PackRat 6.0 was no keeper, but 6.1 is worth saving

Pros and
cons:
+Drag-and-drop simplicity for e-mail and document management
– Printouts need polish


Real-life requirements:
Win95 or NT 4.0, 16M RAM, 8M free on hard drive


In 1993, Polaris Software Inc.’s PackRat was the government’s personal
information manager of choice. But many users moved on because PackRat 5.0 for Microsoft
Windows had bugs, slow response and an imperfect interface.


Since then, PackRat had almost fallen off my radar screen. I’m glad to say Version
6.1 is far more reliable than 6.0. I’ve used the standalone version for nearly a
month without a single crash.


Registered users of 6.0 can download 6.1 free or get it on disk for $15. A network
version for group scheduling also is available at about $700 for three users.


The rather limited documentation—two 50-page booklets—follows the current
trend of using online help files. Technical support also is limited. Users get 30 days of
free telephone support starting with the first toll call. Support by e-mail, CompuServe or
fax is free.


After the free phone support expires, you can choose from several paid support options,
the least expensive being $24.95 per single-incident call.


Polaris Software describes PackRat as a complete information manager, and it’s
true that the package can track nearly any type of information. Besides the usual
calendar, phone list, to-do list and address book, it has databases for time tracking,
document management and e-mail.


You access all this information through a tabbed folder interface. PackRat displays 14
folders by default—more than you can see on screen even at high resolution. And you
can customize folders to display certain information.


Like previous versions, PackRat 6.0 has macros for integration with other programs such
as Microsoft Word, Microsoft Excel, Corel WordPerfect, and Lotus WordPro. These macros are
quite useful in tracking documents.


If you draft a letter using a name from the PackRat phone book, for example, the letter
automatically attaches to the phone book record. You can retrieve the letter instantly by
selecting the recipient’s name in PackRat and clicking the History button.


PackRat always was a strong information manager, and the new version is no exception.


The most notable improvement is the inclusion drag and drop.


When you drag a name from the phone book to the calendar, for example, an Add Record
dialog box pops up to specify whether to put the name with a contact list, a meeting or a
task.


PackRat has the usual Day View, Week View and Month View options. You can print a
schedule from a number of predefined templates, although I thought the printouts lacked
the polish of other PIMs.


In defense of PackRat, though, you could fashion your own output template using the
Report Editor.


PackRat’s Alert features also have improved. You can schedule up to 10 reminders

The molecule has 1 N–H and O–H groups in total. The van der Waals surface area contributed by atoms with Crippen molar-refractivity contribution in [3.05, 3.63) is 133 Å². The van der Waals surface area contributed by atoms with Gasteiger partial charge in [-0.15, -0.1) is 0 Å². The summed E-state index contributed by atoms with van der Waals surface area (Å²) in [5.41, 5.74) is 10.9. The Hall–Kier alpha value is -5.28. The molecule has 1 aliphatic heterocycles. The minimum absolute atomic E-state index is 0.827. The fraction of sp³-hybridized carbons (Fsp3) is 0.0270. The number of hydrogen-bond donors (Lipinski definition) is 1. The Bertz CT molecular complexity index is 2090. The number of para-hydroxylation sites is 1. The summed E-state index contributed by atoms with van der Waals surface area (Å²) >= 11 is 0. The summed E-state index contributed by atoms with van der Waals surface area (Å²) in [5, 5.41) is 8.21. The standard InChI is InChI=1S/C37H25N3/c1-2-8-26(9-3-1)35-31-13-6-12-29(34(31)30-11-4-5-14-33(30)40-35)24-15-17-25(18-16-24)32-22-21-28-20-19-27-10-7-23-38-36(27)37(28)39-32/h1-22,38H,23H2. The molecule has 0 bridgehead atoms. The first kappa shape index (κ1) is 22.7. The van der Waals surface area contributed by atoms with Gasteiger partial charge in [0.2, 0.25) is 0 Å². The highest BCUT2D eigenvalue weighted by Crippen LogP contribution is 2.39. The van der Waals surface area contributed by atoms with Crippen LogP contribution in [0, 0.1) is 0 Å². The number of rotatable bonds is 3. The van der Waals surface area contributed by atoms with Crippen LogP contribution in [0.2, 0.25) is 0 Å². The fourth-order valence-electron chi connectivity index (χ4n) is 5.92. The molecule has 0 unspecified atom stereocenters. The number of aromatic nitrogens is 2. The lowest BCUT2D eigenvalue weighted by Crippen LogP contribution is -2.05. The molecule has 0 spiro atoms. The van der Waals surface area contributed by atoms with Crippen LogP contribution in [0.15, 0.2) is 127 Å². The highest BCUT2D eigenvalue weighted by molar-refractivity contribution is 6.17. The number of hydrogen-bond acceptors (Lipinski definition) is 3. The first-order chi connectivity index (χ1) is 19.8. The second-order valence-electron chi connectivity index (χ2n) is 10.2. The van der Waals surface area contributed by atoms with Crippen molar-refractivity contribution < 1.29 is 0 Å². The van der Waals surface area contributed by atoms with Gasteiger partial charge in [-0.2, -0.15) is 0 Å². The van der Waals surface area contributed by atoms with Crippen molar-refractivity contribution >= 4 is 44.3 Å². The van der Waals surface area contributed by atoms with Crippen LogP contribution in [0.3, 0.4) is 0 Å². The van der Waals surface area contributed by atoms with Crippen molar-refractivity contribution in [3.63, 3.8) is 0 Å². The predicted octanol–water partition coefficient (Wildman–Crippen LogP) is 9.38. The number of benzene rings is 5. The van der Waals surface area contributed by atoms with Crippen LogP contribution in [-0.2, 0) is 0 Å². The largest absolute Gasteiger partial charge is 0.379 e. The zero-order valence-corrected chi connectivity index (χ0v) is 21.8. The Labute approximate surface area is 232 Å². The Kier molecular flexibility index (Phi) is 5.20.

for a single event. If an event with attached Alert items must be rescheduled, each Alert
item automatically readjusts by the same time increments relative to the new date and
time.


Data import is vital to users considering a switch to a new PIM. Instead of trying to
import native proprietary file formats from many different programs, PackRat does
versatile, adaptive ASCII import.


You choose between importing data or importing a list. For data, you can select which
form to import to, such as a phone book or contact list.


You then assign each field of the imported data to a field on the import form.


In practice, I had no trouble importing phone book data from Ecco Pro from NetManage
Inc. of Cupertino, Calif. I didn’t do as well with to-do lists. I could transfer the
description of each to-do item but not the schedule.


The problem might have been Ecco’s inability to export all the relevant fields
rather than PackRat’s inability to import them.


As for e-mail management, PackRat 6.1 users can get to their Internet, intranet and
local e-mail at a mouse click.


The program automatically logs all outgoing and incoming messages, including attached
documents.


Changing a PIM is never easy or fun. If you’re happy with a competing product, I
doubt that you’d want to change. But if you work in a previous PackRat version, I
recommend this upgrade.


The deeper you get into PackRat, the more you find. As a combination PIM, contact
manager and e-mail manager, it’s hard to beat.


William M. Frazier, a PC hobbyist, is the postmaster of Ocean Shores, Wash.

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Reader Comments

Thu, Feb 5, 2015 Paul

I am still using Packrat 6.1 in Win 7. It is still the best app I know of. Have it on 4 computers and use it in my business every day.

Thu, Jul 23, 2009 MDD Dallas

PackRat 6.1 works just fine on XP. I still use it as it is much better than Outlook. However, since its no longer supported (boy is that an understatement!) I would like to convert my PackRat files to Outlook. Does anyone know how to do this?

Wed, Jun 3, 2009 DKWagner Atlanta, Georgia US

PackRat was my first Windows contact and information manager way back in 1991 through v.5.0 which I 'sadly' returned for a refund and stayed with v.4.x. While consulting on a telecomm project for Honeywell, one of their engineers suggested that I try a new and really fast Windows database called SuperBase (now SIMPOL) which I did and eventually began a new career as a database developer. Polaris Software was ahead of many of the 'big boys' in what was still an open market for small software companies. The engineer at Honeywell has been a friend for many years and he now uses our database 'noahsARK' for Contacts, Projects, Telecomm and File Management. Does anyone know if the last version of PackRat can still be bought or will it run on XP? Best regards, DKWagner, ITZ~ChronStamp Z18^20090603WE~1045AM

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